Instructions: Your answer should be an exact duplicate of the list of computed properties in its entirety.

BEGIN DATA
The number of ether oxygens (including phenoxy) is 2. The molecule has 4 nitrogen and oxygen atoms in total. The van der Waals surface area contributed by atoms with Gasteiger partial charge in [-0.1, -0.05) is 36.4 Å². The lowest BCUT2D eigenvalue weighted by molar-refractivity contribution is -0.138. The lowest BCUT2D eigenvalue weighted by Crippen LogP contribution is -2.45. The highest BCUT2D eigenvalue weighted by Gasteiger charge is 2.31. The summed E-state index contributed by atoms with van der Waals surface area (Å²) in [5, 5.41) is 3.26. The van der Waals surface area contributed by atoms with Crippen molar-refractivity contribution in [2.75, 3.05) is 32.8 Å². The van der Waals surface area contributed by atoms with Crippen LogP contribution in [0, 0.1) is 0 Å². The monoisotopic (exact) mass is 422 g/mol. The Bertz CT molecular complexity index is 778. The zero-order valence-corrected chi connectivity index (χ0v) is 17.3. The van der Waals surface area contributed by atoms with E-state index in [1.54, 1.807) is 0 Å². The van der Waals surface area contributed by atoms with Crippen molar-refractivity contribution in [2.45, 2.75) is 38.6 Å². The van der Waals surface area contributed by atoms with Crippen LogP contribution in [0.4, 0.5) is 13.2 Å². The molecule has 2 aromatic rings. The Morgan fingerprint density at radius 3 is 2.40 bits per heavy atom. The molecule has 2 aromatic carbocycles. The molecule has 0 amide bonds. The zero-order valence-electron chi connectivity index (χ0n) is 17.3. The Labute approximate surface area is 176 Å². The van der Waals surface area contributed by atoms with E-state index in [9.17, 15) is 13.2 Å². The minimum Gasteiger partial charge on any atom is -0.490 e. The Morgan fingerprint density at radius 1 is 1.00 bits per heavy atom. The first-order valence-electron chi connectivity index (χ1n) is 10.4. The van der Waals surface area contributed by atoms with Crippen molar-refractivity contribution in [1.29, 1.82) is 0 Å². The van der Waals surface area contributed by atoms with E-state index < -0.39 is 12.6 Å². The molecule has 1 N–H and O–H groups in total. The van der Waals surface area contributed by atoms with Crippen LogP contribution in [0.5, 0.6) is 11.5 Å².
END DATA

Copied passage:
The number of ether oxygens (including phenoxy) is 2. The molecule has 4 nitrogen and oxygen atoms in total. The van der Waals surface area contributed by atoms with Gasteiger partial charge in [-0.1, -0.05) is 36.4 Å². The lowest BCUT2D eigenvalue weighted by molar-refractivity contribution is -0.138. The lowest BCUT2D eigenvalue weighted by Crippen LogP contribution is -2.45. The highest BCUT2D eigenvalue weighted by Gasteiger charge is 2.31. The summed E-state index contributed by atoms with van der Waals surface area (Å²) in [5, 5.41) is 3.26. The van der Waals surface area contributed by atoms with Crippen molar-refractivity contribution in [2.75, 3.05) is 32.8 Å². The van der Waals surface area contributed by atoms with Crippen LogP contribution in [0, 0.1) is 0 Å². The monoisotopic (exact) mass is 422 g/mol. The Bertz CT molecular complexity index is 778. The zero-order valence-corrected chi connectivity index (χ0v) is 17.3. The van der Waals surface area contributed by atoms with E-state index in [1.54, 1.807) is 0 Å². The van der Waals surface area contributed by atoms with Crippen molar-refractivity contribution in [2.45, 2.75) is 38.6 Å². The van der Waals surface area contributed by atoms with Crippen LogP contribution in [0.4, 0.5) is 13.2 Å². The molecule has 2 aromatic rings. The Morgan fingerprint density at radius 3 is 2.40 bits per heavy atom. The molecule has 2 aromatic carbocycles. The molecule has 0 amide bonds. The zero-order valence-electron chi connectivity index (χ0n) is 17.3. The Labute approximate surface area is 176 Å². The van der Waals surface area contributed by atoms with E-state index in [9.17, 15) is 13.2 Å². The minimum Gasteiger partial charge on any atom is -0.490 e. The Morgan fingerprint density at radius 1 is 1.00 bits per heavy atom. The first-order valence-electron chi connectivity index (χ1n) is 10.4. The van der Waals surface area contributed by atoms with Crippen molar-refractivity contribution in [1.29, 1.82) is 0 Å². The van der Waals surface area contributed by atoms with E-state index < -0.39 is 12.6 Å². The molecule has 1 N–H and O–H groups in total. The van der Waals surface area contributed by atoms with Crippen LogP contribution in [0.5, 0.6) is 11.5 Å².